Hekla is a stratovolcano in the south of Iceland with a height of 1,491 metres (4,892 ft). Hekla is one of Iceland's most active volcanoes; over 20 eruptions have occurred in and around the volcano since 874. During the Middle Ages, Europeans called the volcano the "Gateway to Hell." - Location Map
Þingvellir ( Thingvellir ) is a place in Bláskógabyggð in southwestern Iceland, near the peninsula of Reykjanes and the Hengill volcanic area. Þingvellir is a site of historical, cultural, and geological importance and is one of the most popular tourist destinations in Iceland. It is the site of a rift valley that marks the crest of the Mid-Atlantic Ridge. It is also home to Þingvallavatn, the largest natural lake in Iceland. - Location Map
Webcam feed: Thingvellir National Park
Islands south of the coast
Vestmannaeyjar (Westman Islands) is a town and archipelago off the south coast of Iceland. The largest island, Heimaey, has a population of 4,135. The other islands are uninhabited, though six have single hunting cabins. Vestmannaeyjar came to international attention in 1973 with the eruption of Eldfell volcano, which destroyed many buildings, and forced a months-long evacuation of the entire population to mainland Iceland. - Location Map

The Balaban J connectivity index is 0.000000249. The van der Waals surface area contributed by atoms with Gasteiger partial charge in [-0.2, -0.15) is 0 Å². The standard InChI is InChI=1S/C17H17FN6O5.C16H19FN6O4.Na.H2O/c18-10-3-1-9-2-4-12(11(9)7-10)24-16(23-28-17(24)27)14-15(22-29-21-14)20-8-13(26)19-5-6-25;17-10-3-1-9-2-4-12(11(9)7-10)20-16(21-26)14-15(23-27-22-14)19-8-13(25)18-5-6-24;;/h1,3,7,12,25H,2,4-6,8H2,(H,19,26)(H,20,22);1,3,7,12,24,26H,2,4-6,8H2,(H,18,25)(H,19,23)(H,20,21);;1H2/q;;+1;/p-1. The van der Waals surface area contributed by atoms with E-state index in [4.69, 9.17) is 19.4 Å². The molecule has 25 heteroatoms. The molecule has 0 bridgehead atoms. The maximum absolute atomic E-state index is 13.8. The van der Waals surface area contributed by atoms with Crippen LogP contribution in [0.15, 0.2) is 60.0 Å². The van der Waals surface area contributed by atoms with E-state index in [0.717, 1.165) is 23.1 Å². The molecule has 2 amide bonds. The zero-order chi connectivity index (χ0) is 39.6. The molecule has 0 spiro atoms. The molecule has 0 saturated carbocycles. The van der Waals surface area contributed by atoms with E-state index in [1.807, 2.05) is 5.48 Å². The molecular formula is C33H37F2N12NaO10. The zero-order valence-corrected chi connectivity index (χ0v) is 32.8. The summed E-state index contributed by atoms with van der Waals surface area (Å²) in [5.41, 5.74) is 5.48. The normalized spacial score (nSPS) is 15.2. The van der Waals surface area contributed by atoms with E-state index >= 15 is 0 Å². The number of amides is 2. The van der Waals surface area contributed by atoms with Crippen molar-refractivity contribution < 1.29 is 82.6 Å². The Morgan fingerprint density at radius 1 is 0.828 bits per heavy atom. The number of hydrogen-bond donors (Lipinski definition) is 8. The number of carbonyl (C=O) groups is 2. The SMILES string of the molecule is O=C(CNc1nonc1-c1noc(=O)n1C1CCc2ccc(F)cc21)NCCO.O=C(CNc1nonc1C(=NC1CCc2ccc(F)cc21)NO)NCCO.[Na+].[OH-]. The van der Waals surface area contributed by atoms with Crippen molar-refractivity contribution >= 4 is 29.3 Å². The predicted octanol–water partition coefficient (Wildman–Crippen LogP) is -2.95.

Surtsey is a volcanic island off the southern coast of Iceland. At 63.303°N 20.6047°W Coordinates: 63.303°N 20.6047°W Surtsey is the southernmost point of Iceland. It was formed in a volcanic eruption which began 130 metres (426 ft) below sea level, and reached the surface on 14 November 1963. The eruption lasted until 5 June 1967, when the island reached its maximum size of 2.7 km2 (1.0 sq mi). Since then, wind and wave erosion have caused the island to steadily diminish in size: as of 2002, its surface area was 1.4 km2 (0.54 sq mi). - Location Map